“ The rose is fragrant -- yet if … she doth know
Her s-sweet scent’s meaning, id the nightingale
Herself feels aught … that through Man’s soul doth
flow At the sound of her en -- enraptured madrigal …”
Noel falters, tiny cracks and a hoarseness in her dusky voice. Aisha rolls over, to better look at Noel’s face. Her wide eyes glimmer with wonder and a few tears and the tiny wrinkle between her eyebrow, the one that means she’s afraid, is deep. There’s a stiffness to the hand that had been in Aisha’s hair that shows how hard Noel is trying not to tremble. Aisha smiles, tangles her fingers in Noel’s (how did they get this cold so quickly) and huffs out, half-voiced, to remind herself how to talk.
“It’s beautiful, Noel,” she murmurs, all the certainty she has inside her ringing out. “Thank you for reading to me.” And the wrinkle, the freezing stiffness lessens a little. Sometimes that’s the best she can hope for, even now. Even after months’-worth of letters and visits and careful, fragile courtship. Sometimes she hold hope for both of them, looks toward the morning and the next and the next after that while so much of Noel is buried in the ground. Today, though, Noel lets out a shaky breath and her lips twitch up the slightest bit as her body bleeds out tension. She squeezes Aisha’s hand once, twice, her eyes flicking from Aisha’s face to the book, again and again. She licks her lips again inhales shakily.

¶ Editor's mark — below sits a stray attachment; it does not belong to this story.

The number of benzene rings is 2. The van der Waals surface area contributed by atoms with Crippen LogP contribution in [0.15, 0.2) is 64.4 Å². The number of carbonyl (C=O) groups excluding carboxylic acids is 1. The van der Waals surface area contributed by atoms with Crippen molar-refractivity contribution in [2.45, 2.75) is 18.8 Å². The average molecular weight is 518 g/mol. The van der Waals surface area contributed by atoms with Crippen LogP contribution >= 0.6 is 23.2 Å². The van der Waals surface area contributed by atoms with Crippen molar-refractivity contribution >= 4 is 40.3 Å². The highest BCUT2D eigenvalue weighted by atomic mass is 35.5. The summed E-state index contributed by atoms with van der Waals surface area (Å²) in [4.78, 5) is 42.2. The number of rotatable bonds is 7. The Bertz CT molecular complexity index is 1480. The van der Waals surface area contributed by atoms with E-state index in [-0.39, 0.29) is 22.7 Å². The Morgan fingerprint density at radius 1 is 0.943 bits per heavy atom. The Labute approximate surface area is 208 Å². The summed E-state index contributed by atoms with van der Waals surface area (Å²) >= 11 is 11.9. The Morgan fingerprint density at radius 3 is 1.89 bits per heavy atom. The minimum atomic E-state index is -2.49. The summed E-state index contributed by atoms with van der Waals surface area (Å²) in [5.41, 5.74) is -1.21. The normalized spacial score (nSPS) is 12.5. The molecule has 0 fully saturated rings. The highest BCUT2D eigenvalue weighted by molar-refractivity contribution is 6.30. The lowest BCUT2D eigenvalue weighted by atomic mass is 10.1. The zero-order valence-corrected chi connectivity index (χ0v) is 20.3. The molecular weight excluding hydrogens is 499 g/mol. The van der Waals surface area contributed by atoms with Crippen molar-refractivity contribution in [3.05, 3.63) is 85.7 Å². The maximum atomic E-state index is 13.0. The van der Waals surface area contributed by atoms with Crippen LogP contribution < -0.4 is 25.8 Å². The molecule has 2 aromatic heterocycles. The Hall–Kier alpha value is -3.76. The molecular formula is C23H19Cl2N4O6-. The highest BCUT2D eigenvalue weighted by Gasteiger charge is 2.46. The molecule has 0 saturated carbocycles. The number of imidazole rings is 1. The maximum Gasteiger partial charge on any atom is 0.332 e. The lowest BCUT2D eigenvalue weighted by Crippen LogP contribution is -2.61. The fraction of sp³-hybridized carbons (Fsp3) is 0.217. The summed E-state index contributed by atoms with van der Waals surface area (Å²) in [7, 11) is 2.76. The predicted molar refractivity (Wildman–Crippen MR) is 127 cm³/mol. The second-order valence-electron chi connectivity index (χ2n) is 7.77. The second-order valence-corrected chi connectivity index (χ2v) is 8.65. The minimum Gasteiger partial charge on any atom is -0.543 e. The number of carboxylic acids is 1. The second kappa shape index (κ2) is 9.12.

“As the moon’s fair image trembles
In the troubled tossing, tides,
Though herself, serene and stately
O’er hea… heaven’s vaulted pathway glides …”
Noel looks to her again, shy and open and needy in a way she hasn’t been for days. Aisha pulls herself up to kneeling and shuffles forward the tiniest amount, reaches so slowly for Noel’s shoulder and squeezes. Runs her hand down Noel’s watchspring-tight arm and strokes her elbow. Nods gently, afraid words might break the fragile moment.
“Even so glidest thou, beloved,” Noel begins, blushing fiercely.
“Still, serene; thine i-image taken
In my heart but seems to tremble,
For my heart is tossed and shaken.”